All very well, but development at Silvertown Quays – which will involve the demolition of the landmark Millennium Mills – hardly depends on a cable car from Greenwich. Instead, it’ll cling to Crossrail for life, and its central proposition – a park of “brand pavilions” – seems to be the sort of development that could be used to try to justify the Silvertown Tunnel.
Other exciting developments coming to the area include a new 452-room hotel next to The O2 with residential apartments in 2015. All of this development will directly benefit from the convenient and direct river crossing the Emirates Air Line provides.
That’ll be the hotel that’s been planned since at least 2009, then.
So, with the cable car having attracted precisely nothing to the peninsula, its sponsor is stepping in.
The Mayor of London, Boris Johnson, said: ‘The Emirates Air Line is doing exactly what it set out to do and supporting regeneration of an area with huge potential to provide new jobs and homes. The £1.5bn deal to transform the Silvertown Quays in London’s Royal Docks is a superb illustration of how providing new transport links like the cable car can be the perfect spur for economic growth.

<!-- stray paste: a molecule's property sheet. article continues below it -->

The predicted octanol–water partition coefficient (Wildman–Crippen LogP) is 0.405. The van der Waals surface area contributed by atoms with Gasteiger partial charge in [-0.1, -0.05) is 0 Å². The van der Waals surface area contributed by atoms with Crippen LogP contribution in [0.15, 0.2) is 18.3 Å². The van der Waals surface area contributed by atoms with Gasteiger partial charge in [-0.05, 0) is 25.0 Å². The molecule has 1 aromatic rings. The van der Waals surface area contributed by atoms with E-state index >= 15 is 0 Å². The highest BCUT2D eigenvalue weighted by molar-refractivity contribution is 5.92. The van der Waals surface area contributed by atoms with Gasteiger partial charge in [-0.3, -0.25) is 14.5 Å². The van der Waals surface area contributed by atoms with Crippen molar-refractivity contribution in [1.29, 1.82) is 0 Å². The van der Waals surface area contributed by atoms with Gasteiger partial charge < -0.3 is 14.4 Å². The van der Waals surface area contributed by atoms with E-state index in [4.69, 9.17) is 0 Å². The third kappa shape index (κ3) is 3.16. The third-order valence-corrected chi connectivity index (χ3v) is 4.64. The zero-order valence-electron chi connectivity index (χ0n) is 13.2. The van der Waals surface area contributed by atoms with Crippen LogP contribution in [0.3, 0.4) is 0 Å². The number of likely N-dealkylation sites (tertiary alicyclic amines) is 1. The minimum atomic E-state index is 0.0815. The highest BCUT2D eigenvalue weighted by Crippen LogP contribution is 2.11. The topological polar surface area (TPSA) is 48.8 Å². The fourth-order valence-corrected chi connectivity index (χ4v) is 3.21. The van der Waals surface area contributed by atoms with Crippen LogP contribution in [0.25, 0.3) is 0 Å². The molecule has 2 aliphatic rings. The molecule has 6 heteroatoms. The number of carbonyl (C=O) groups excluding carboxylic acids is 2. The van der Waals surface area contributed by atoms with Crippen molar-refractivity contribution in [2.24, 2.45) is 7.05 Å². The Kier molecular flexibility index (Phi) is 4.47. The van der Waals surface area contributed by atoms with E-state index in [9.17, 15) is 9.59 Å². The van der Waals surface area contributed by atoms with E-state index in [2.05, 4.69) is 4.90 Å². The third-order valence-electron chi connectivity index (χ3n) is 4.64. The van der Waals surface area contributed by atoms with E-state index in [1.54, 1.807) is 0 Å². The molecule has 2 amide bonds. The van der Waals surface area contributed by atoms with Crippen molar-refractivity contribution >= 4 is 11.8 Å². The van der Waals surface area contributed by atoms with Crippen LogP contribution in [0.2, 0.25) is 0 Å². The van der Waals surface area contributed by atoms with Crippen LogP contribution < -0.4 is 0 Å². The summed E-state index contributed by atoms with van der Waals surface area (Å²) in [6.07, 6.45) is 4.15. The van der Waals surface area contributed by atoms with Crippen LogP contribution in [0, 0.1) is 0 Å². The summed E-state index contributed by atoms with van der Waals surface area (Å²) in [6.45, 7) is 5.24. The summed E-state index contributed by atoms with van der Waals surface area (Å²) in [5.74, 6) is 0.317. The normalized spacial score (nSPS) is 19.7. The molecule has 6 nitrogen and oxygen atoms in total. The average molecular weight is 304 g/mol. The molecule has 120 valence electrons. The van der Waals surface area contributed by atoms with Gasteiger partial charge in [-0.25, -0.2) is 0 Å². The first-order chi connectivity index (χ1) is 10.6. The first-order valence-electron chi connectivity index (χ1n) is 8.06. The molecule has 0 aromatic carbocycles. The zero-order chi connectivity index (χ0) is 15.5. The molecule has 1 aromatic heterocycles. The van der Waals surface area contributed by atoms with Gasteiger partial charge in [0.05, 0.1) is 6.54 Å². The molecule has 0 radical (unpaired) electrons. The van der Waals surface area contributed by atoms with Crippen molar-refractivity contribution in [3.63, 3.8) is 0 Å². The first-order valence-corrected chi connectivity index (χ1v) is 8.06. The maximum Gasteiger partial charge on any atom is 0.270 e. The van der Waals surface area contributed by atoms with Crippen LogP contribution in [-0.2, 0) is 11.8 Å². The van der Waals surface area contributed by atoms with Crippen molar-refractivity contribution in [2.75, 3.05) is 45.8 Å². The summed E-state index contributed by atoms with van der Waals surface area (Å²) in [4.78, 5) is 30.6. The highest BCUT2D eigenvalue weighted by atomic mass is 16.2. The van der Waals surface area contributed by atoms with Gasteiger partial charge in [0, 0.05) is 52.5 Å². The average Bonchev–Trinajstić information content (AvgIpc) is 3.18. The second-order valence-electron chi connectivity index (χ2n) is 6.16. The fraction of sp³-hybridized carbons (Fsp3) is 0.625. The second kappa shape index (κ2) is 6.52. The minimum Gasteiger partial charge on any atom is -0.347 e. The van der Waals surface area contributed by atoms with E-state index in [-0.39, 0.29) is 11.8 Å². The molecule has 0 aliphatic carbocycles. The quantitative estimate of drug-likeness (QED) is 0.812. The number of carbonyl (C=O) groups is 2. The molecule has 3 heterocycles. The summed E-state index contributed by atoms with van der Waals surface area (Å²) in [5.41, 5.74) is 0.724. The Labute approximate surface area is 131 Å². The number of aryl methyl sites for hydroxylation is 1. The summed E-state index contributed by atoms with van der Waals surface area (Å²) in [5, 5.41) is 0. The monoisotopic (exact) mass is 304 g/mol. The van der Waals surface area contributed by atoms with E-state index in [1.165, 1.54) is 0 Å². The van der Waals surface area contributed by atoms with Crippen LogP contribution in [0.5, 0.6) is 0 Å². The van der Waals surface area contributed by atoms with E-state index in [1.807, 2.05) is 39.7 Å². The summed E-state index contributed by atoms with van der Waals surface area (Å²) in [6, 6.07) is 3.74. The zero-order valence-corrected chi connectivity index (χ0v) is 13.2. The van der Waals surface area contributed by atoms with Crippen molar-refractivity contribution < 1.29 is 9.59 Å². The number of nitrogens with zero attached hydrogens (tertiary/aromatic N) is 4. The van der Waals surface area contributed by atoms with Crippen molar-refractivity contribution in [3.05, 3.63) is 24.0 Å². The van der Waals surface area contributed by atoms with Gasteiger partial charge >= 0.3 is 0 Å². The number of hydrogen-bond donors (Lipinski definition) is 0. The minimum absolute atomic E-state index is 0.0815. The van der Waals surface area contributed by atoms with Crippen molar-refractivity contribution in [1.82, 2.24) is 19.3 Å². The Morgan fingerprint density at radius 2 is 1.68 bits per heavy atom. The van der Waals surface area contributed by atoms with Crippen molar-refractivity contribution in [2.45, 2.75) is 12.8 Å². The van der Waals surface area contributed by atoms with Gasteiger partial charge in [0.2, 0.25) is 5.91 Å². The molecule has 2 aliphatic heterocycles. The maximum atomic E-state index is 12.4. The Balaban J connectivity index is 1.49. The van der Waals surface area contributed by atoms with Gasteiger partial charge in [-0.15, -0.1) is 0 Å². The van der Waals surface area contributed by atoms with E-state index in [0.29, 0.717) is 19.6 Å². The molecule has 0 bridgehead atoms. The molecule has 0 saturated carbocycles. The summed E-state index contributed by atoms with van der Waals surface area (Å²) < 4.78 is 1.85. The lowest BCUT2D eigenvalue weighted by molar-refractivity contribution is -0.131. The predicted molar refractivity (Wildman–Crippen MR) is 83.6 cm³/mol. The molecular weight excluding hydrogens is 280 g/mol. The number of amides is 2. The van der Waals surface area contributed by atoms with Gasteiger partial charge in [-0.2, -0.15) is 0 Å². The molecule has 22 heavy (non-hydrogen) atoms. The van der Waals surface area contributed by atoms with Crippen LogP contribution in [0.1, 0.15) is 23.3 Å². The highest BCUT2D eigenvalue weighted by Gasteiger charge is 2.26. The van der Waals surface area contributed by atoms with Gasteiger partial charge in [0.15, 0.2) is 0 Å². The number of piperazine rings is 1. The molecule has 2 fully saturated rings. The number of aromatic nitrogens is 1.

‘As the customer satisfaction scores show, Londoners and visitors from around the world thoroughly enjoy using this innovative transport experience and the new and exciting Emirates Aviation Experience opening in July next to the Greenwich terminal will be yet another fantastic reason to visit this rapidly developing area of London.’
Yep, the Emirates Aviation Experience, which has appeared in what were meant to be retail units inside the Greenwich cable car terminal, featuring two flight simulators in a “fun, yet educational, overview of just what it takes to successfully get a 560 tonne aircraft off the ground and 40,000 feet into the sky”. PR agency Pulse (“creating happy humans”) has been recruiting for it. So the first jobs to be created by the Emirates Air Line are being created by… Emirates itself.